• The process 400 begins in block 402, in which the panning facility accesses a data structure of elements of the markup language document. The data structure may be any suitable data structure describing elements identified and/or described by markup elements of a markup language document. As an example, elements described by a markup language document may be arranged hierarchically, with some elements disposed within other elements (e.g., a text element disposed within a table element, when the text is to be displayed within the table). The viewing application may maintain information on elements of a markup language document in a data structure having a corresponding hierarchy. An example of such a data structure is the Document Object Model (DOM) that is maintained for elements of a web site by a web browser. The panning facility may then begin processing each element of the markup language document as identified by the data structure, examining different elements identified by the data structure to determine positions and sizes of individual elements and, from those, the dimensions of a content area of the markup language document that encompasses each of the visible content elements of that document.
  • The panning facility processes the hierarchy of content elements using a loop that begins in block 404. In block 404, the panning facility selects a next, as-yet-unexamined content element from among the content elements at the level of the hierarchy currently being examined. From there, the panning facility performs a depth-first search of the hierarchy, examining each of the elements. More specifically, in block 404 the panning facility determines if there is a next content element to be examined, which it determines by first evaluating whether there is a next content element at the current level of the hierarchy and, if not, by evaluating whether there is a next content element at one or more higher levels of the hierarchy. When a next content element exists, it is selected and evaluated in block 406.
  • In block 406, the panning facility determines whether the currently-selected content element (which may not be a visible content element) meets one or more criteria. The criteria that are evaluated may serve to identify content elements that are visible content elements and that may be elements that may affect the dimensions of the content area. For example, the evaluation of block 406 may include determining whether the currently-selected content element is visible (rather than being configured as invisible) and is colored differently from a background of the markup language document. The evaluation of block 406 may also include determining whether the content element is a container of other elements and, if so, whether the container is configured to center the display of those other elements. Such container elements are unlikely to affect the dimensions of the content area and, as such, the panning facility in block 406 is looking for elements that are not containers that center display of elements. As another example, the evaluation of block 406 may include determining whether content elements have more than a threshold width (e.g., 4 pixels). As another example, the evaluation of block 406 may include determining whether the position of the left side of the element is not at the left side of the display area (e.g., the X-position of the left side of the element is not zero). Elements with a left side that is disposed exactly at the left side of the display area are often containers for other elements and it may be more efficient to review the elements within the container rather than the container itself.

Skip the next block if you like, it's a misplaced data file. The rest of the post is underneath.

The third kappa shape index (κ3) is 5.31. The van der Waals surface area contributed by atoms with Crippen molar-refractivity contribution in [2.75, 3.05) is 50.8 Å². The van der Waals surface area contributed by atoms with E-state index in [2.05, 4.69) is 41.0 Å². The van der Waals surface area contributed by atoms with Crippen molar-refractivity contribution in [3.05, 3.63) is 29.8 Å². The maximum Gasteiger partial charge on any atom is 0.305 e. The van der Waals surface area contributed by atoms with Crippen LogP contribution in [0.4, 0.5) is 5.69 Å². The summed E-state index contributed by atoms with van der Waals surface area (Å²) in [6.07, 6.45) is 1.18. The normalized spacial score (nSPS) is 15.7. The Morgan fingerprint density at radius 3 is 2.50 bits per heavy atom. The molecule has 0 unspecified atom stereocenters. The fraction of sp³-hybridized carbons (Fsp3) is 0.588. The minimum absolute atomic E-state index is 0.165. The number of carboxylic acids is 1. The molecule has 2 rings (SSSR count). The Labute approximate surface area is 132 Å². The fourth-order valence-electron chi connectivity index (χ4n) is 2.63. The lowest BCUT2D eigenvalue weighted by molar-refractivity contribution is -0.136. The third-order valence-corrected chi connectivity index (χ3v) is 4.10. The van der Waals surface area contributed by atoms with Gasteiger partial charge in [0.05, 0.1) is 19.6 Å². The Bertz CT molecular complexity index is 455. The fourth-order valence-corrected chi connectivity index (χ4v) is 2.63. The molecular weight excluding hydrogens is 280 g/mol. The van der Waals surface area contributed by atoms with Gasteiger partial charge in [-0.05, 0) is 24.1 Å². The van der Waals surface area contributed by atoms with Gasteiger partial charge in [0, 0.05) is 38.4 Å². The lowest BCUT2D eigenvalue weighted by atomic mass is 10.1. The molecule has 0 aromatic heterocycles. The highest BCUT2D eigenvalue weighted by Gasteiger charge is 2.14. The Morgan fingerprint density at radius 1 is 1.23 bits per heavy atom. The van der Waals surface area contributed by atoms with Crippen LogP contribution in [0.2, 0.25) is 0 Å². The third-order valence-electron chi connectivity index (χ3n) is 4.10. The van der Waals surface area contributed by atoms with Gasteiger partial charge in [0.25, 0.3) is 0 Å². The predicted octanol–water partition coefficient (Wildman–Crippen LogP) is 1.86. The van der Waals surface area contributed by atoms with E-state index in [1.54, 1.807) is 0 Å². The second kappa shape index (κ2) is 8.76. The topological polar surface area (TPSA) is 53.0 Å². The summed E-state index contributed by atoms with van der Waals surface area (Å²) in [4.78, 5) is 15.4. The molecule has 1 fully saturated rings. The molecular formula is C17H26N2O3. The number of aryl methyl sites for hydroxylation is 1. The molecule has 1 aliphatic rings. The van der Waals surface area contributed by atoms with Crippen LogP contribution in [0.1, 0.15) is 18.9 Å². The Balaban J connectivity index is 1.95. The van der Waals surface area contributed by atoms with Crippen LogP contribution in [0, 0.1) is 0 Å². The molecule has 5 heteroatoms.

• If the currently-selected element satisfies the criteria of block 406, then in block 408 the panning facility adjusts the content area based on a position and size of the content elements. The panning facility may, for example, compare the position and size of the currently-selected content element to the current dimensions of the content area (which may begin as zero dimensions and expand as content elements are evaluated) to determine whether any portion of the content element falls outside the content area. If any portion of the content element falls outside the content area, the content area is expanded. The content area may be expanded as a rectangle that includes all parts of all content elements satisfying the criteria of block 406. If the currently-selected content element falls within the current dimensions of the content area, the content area is not adjusted in block 408 based on that content element. Once the content area is adjusted if necessary, the panning facility loops back to block 404 to select a next content element, if there remain any unexamined content elements.